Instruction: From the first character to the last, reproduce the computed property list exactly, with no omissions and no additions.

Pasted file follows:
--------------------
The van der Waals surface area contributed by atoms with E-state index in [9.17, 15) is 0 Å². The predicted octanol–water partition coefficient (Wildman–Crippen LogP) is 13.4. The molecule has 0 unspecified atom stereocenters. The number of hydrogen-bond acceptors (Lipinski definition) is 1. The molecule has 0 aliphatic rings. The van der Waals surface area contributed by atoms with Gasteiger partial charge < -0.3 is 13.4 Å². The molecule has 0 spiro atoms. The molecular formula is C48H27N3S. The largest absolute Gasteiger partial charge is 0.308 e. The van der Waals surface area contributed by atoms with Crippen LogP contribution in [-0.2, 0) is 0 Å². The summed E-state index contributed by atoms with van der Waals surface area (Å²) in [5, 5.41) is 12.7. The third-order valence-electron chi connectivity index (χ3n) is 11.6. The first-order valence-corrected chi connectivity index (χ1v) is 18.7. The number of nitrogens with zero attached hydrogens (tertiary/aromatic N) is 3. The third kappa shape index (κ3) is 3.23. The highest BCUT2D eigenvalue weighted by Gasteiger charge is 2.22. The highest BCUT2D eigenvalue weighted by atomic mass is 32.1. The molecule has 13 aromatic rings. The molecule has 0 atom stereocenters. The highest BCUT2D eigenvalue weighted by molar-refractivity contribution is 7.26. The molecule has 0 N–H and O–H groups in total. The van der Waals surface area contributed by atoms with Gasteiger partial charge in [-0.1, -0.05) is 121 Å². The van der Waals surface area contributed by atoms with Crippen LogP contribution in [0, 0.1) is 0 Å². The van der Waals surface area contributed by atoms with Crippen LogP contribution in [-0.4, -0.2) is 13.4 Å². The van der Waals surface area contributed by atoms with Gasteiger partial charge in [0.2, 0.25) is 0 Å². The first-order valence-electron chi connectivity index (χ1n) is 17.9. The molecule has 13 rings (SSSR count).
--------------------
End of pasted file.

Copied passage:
The van der Waals surface area contributed by atoms with E-state index in [9.17, 15) is 0 Å². The predicted octanol–water partition coefficient (Wildman–Crippen LogP) is 13.4. The molecule has 0 unspecified atom stereocenters. The number of hydrogen-bond acceptors (Lipinski definition) is 1. The molecule has 0 aliphatic rings. The van der Waals surface area contributed by atoms with Gasteiger partial charge < -0.3 is 13.4 Å². The molecule has 0 spiro atoms. The molecular formula is C48H27N3S. The largest absolute Gasteiger partial charge is 0.308 e. The van der Waals surface area contributed by atoms with Crippen LogP contribution in [-0.2, 0) is 0 Å². The summed E-state index contributed by atoms with van der Waals surface area (Å²) in [5, 5.41) is 12.7. The third-order valence-electron chi connectivity index (χ3n) is 11.6. The first-order valence-corrected chi connectivity index (χ1v) is 18.7. The number of nitrogens with zero attached hydrogens (tertiary/aromatic N) is 3. The third kappa shape index (κ3) is 3.23. The highest BCUT2D eigenvalue weighted by Gasteiger charge is 2.22. The highest BCUT2D eigenvalue weighted by atomic mass is 32.1. The molecule has 13 aromatic rings. The molecule has 0 atom stereocenters. The highest BCUT2D eigenvalue weighted by molar-refractivity contribution is 7.26. The molecule has 0 N–H and O–H groups in total. The van der Waals surface area contributed by atoms with Gasteiger partial charge in [-0.1, -0.05) is 121 Å². The van der Waals surface area contributed by atoms with Crippen LogP contribution in [0, 0.1) is 0 Å². The van der Waals surface area contributed by atoms with Crippen LogP contribution in [-0.4, -0.2) is 13.4 Å². The van der Waals surface area contributed by atoms with Gasteiger partial charge in [0.2, 0.25) is 0 Å². The first-order valence-electron chi connectivity index (χ1n) is 17.9. The molecule has 13 rings (SSSR count).